Phil 7.27.18

Ted Underwood

  • my research is as much about information science as literary criticism. I’m especially interested in applying machine learning to large digital collections
  • Git repo with code for upcoming book: Distant Horizons: Digital Evidence and Literary Change
  • Do topic models warp time?
    • The key observation I wanted to share is just that topic models produce a kind of curved space when applied to long timelines; if you’re measuring distances between individual topic distributions, it may not be safe to assume that your yardstick means the same thing at every point in time. This is not a reason for despair: there are lots of good ways to address the distortion. The mathematics of cosine distance tend to work better if you average the documents first, and then measure the cosine between the averages (or “centroids”).
  • The Historical Significance of Textual Distances
    • Measuring similarity is a basic task in information retrieval, and now often a building-block for more complex arguments about cultural change. But do measures of textual similarity and distance really correspond to evidence about cultural proximity and differentiation? To explore that question empirically, this paper compares textual and social measures of the similarities between genres of English-language fiction. Existing measures of textual similarity (cosine similarity on tf-idf vectors or topic vectors) are also compared to new strategies that use supervised learning to anchor textual measurement in a social context.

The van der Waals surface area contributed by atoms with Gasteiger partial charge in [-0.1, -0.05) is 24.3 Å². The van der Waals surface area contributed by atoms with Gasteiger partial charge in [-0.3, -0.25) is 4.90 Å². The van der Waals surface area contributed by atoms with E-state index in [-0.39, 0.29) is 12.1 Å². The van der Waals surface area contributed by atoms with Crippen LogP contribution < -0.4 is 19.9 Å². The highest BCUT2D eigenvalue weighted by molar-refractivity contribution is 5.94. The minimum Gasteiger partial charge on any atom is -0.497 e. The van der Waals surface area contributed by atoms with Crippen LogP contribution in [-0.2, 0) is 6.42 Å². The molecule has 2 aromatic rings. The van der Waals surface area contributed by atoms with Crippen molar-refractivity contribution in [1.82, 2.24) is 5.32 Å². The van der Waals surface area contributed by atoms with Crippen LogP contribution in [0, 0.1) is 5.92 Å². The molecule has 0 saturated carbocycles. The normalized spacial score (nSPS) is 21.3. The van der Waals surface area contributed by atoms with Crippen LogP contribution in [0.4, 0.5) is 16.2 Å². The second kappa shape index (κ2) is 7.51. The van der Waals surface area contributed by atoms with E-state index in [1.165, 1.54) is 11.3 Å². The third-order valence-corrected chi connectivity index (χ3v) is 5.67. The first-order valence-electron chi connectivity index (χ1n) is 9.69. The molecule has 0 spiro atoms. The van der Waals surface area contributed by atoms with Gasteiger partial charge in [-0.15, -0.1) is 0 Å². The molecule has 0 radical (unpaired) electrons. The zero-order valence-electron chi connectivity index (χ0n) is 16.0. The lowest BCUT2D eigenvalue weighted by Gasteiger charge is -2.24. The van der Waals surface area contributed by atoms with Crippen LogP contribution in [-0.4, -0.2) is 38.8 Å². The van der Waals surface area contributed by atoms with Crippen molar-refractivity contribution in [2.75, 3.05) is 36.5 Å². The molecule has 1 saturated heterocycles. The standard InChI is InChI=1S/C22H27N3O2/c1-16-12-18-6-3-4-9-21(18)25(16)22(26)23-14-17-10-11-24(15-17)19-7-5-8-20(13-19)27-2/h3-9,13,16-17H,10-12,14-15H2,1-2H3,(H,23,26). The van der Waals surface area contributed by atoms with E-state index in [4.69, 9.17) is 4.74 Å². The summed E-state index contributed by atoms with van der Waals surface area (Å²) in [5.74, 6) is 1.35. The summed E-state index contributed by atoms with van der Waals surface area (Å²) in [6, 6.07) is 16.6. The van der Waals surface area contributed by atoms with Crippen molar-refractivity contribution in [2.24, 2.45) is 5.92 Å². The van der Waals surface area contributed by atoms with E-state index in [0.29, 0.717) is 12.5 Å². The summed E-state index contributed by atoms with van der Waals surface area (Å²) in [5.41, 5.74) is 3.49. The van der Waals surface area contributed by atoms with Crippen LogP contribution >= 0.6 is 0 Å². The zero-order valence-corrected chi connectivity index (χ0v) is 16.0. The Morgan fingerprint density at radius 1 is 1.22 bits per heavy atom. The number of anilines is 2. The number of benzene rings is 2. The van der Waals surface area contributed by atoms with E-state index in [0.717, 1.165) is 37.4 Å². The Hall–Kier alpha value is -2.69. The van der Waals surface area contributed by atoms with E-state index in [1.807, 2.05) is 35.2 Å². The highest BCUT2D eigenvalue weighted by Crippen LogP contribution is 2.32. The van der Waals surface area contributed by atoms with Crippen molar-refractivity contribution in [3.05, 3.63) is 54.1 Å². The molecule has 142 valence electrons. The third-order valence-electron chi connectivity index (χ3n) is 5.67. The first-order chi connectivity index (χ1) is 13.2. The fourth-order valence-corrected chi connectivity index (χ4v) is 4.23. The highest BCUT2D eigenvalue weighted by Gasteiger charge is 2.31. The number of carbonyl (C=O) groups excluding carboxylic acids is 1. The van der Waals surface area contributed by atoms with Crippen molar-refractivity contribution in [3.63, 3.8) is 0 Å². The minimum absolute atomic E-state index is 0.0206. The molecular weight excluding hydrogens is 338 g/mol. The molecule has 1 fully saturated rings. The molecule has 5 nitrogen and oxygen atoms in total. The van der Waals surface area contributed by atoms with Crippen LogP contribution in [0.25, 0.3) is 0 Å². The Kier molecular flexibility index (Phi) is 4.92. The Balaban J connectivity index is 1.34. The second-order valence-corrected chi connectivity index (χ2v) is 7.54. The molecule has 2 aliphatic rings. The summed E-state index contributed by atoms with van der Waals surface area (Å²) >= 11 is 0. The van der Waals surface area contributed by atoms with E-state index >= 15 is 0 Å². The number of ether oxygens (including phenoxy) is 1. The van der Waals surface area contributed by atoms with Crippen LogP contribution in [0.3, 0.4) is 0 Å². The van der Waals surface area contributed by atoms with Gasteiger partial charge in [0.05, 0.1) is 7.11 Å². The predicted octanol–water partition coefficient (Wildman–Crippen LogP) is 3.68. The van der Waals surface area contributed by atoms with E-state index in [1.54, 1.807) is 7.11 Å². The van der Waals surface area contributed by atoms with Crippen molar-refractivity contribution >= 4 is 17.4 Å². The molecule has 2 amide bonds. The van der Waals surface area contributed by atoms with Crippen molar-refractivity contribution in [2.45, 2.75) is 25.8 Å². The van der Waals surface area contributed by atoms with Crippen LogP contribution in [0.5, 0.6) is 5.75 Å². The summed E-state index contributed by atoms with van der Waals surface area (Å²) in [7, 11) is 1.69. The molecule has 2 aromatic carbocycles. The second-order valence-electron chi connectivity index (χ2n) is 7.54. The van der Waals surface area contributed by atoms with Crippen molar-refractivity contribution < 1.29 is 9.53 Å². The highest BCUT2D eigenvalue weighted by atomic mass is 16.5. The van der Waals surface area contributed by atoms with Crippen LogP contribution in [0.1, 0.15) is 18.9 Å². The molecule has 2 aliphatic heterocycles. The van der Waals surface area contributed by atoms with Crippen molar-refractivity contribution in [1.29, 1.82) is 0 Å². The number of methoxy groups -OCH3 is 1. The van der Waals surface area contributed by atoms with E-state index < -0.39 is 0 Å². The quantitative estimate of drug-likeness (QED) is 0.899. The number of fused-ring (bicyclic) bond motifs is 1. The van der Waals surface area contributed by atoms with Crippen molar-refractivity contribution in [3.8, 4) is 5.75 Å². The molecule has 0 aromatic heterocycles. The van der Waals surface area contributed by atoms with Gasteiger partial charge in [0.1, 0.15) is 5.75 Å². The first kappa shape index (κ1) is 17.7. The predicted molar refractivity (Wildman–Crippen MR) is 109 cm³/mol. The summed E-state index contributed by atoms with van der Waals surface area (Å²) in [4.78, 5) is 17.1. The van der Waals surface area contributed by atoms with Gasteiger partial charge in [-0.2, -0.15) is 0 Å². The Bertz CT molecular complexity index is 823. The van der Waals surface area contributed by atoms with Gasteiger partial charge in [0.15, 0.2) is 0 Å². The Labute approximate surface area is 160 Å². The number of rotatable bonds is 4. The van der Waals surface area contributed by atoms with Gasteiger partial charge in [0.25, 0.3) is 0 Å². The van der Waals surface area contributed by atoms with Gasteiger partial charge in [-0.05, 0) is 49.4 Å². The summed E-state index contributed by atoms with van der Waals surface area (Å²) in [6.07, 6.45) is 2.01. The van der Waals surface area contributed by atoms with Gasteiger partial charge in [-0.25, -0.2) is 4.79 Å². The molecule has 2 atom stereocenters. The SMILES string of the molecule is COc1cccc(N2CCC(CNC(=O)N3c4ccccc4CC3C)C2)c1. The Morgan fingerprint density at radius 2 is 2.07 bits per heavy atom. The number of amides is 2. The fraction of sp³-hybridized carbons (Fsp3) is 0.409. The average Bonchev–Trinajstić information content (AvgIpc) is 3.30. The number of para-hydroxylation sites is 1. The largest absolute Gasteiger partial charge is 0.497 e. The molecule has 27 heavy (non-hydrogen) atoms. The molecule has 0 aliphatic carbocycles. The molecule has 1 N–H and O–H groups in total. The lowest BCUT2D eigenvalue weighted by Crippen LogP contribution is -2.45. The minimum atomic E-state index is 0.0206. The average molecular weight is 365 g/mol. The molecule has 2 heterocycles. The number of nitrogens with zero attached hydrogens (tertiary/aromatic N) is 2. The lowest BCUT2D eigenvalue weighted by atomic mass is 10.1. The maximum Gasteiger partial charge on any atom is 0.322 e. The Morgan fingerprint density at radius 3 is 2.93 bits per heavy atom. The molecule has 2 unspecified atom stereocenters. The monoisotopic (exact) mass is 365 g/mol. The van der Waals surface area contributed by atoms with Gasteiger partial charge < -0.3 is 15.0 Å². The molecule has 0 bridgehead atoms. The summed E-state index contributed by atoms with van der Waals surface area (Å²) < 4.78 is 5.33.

7:00 – 8:00 ASRC MKT

  • Continued on slides. I think I have the basics. Need to start looking for pictures
  • Sent response to the SASO folks about who’s presenting what.

9:00 – ASRC IRAD

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